Kane Hollingsworth is back in the States from a semester in Spain and itching for some southern food and hospitality. She's a Charlotte, NC, native who is spending her summer interning with Charleston magazine. A simple girl at heart, Kane loves bearded men, bottomless mimosas and breakfast foods, and she is looking forward to enjoying daily life in the Lowcountry. Go Heels!
So, because I put off my gen ed (that’s general education) requirements until my senior year of college, I am having to take an online class this summer—Geology 105: Violent Earth. It explores natural hazards and disasters. Riveting stuff. I was sitting on my front porch yesterday reading about coastal erosion and, more specifically, the loss of sand and the decreasing sand supply of our beaches. My textbook was going on about how nature gets rid of a lot of the sand, how some is blown inland by wind or beaten down by water into finer grains that are washed back out to sea. It’s carried away by rip currents or picked up by a storm.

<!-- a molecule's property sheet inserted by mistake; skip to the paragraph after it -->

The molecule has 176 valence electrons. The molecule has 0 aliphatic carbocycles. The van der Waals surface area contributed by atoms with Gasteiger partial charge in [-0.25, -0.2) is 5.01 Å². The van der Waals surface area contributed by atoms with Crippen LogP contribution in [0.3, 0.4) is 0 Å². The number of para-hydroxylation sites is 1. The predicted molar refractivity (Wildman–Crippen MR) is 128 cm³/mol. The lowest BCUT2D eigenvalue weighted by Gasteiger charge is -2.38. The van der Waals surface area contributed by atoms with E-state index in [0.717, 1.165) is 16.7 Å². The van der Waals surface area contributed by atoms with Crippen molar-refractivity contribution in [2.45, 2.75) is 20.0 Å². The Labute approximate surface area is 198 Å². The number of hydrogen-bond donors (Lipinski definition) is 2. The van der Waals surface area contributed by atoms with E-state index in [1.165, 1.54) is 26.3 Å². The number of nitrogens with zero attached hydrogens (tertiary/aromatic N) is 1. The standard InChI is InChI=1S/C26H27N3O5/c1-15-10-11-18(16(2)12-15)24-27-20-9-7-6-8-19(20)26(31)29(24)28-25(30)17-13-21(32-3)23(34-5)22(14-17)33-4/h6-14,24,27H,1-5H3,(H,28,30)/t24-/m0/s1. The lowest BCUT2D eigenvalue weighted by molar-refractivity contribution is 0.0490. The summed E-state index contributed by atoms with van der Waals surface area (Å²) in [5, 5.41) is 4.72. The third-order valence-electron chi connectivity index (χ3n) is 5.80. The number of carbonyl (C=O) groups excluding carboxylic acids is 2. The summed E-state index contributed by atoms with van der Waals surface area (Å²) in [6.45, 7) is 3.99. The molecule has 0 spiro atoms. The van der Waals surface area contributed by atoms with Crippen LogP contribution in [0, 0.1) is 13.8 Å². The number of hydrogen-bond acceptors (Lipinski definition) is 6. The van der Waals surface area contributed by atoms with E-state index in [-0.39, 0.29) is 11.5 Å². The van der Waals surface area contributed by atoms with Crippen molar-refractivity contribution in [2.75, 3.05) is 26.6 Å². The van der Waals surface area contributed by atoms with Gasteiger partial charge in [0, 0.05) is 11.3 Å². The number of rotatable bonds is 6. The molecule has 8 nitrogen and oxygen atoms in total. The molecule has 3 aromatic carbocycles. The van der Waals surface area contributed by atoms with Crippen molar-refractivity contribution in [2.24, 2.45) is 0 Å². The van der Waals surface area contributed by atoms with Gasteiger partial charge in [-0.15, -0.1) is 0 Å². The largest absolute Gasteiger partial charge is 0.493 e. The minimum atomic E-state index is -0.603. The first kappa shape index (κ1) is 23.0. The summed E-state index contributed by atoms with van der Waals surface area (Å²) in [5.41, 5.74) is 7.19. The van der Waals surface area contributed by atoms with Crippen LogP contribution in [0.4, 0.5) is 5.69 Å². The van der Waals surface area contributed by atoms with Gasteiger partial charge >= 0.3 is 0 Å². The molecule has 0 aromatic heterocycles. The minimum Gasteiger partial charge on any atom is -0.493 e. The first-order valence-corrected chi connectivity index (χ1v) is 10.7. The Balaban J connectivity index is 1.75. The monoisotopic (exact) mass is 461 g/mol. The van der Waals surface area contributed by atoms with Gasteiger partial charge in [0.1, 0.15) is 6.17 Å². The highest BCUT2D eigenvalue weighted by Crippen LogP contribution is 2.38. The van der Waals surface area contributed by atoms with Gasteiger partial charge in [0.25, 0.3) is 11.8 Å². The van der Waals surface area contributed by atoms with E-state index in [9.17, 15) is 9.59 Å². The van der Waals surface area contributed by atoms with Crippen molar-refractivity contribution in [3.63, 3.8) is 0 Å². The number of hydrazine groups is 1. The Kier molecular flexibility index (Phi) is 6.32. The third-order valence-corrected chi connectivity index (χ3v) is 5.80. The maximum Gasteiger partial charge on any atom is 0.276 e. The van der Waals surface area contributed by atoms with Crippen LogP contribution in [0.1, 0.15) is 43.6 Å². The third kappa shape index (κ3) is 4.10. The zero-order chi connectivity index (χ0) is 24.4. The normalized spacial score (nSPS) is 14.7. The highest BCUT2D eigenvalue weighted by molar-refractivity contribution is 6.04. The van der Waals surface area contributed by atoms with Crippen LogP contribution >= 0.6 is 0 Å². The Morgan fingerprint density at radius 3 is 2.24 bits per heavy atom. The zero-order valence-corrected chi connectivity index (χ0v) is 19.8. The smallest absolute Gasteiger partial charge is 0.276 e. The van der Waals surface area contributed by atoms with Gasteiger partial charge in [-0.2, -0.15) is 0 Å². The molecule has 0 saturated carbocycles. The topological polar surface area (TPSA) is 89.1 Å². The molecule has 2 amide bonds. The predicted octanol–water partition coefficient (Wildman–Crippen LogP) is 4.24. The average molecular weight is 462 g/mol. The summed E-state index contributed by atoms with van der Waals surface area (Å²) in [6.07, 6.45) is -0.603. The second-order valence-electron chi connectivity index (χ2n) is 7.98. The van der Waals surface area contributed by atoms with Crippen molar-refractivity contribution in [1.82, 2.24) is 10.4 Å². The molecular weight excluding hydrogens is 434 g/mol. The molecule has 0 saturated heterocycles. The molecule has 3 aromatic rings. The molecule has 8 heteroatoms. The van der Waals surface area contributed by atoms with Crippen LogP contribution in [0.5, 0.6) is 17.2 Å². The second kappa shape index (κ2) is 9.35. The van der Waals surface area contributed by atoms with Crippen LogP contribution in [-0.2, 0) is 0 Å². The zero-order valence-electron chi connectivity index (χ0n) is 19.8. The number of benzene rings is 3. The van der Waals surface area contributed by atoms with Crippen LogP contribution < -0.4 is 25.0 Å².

I thought they must be joking, right? Nature? Shoot, I’ve got enough sand in my sheets to build my very own sand bar on Sullivan’s Island. If I finally got around to vacuuming out the trunk of my car and the beach chairs that I’ve stowed there, I could fill enough sand buckets to build a sand castle fit for a queen.
Those poor beaches are being raided by beachgoers like me, and I almost had the mind to feel bad about it, but what a strangely sweet sensation it is to be overwhelmed by all that sand. It’s almost comforting to kick your shoes off in someone else’s house and feel that grainy film that is just as much a part of Charleston houses as the faint blue on the ceilings of the porches here.
So I’m sorry, Geology 105, but I’m keeping my sandy sheets. When I wake up in the morning, it’s like the sand is quietly reminding me, “Hey, you’re at the beach.” And after all, ain’t life better at the beach?
Photo from follybeach.com